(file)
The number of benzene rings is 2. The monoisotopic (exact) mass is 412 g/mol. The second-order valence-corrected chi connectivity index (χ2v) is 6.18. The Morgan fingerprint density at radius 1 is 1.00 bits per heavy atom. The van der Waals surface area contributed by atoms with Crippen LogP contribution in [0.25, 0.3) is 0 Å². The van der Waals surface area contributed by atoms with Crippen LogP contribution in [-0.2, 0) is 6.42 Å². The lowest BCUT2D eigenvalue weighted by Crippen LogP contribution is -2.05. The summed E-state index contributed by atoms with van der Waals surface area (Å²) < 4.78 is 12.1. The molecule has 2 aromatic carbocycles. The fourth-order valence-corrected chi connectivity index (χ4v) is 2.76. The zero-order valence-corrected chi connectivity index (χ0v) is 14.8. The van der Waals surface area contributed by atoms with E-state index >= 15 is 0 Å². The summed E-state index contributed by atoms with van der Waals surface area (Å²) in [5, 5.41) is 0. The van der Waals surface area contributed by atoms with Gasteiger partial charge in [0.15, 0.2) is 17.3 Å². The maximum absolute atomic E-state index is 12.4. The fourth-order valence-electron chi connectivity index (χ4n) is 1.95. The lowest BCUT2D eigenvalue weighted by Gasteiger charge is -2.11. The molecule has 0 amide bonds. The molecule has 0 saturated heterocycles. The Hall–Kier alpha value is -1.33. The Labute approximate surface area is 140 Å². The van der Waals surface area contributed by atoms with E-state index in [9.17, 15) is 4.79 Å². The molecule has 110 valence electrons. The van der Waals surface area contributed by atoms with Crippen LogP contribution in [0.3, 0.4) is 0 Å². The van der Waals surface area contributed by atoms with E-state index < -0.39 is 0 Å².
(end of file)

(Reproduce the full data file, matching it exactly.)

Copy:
The number of benzene rings is 2. The monoisotopic (exact) mass is 412 g/mol. The second-order valence-corrected chi connectivity index (χ2v) is 6.18. The Morgan fingerprint density at radius 1 is 1.00 bits per heavy atom. The van der Waals surface area contributed by atoms with Crippen LogP contribution in [0.25, 0.3) is 0 Å². The van der Waals surface area contributed by atoms with Crippen LogP contribution in [-0.2, 0) is 6.42 Å². The lowest BCUT2D eigenvalue weighted by Crippen LogP contribution is -2.05. The summed E-state index contributed by atoms with van der Waals surface area (Å²) < 4.78 is 12.1. The molecule has 2 aromatic carbocycles. The fourth-order valence-corrected chi connectivity index (χ4v) is 2.76. The zero-order valence-corrected chi connectivity index (χ0v) is 14.8. The van der Waals surface area contributed by atoms with E-state index >= 15 is 0 Å². The summed E-state index contributed by atoms with van der Waals surface area (Å²) in [5, 5.41) is 0. The van der Waals surface area contributed by atoms with Gasteiger partial charge in [0.15, 0.2) is 17.3 Å². The maximum absolute atomic E-state index is 12.4. The fourth-order valence-electron chi connectivity index (χ4n) is 1.95. The lowest BCUT2D eigenvalue weighted by Gasteiger charge is -2.11. The molecule has 0 amide bonds. The molecule has 0 saturated heterocycles. The Hall–Kier alpha value is -1.33. The Labute approximate surface area is 140 Å². The van der Waals surface area contributed by atoms with E-state index in [9.17, 15) is 4.79 Å². The molecule has 110 valence electrons. The van der Waals surface area contributed by atoms with Crippen LogP contribution in [0.3, 0.4) is 0 Å². The van der Waals surface area contributed by atoms with E-state index < -0.39 is 0 Å².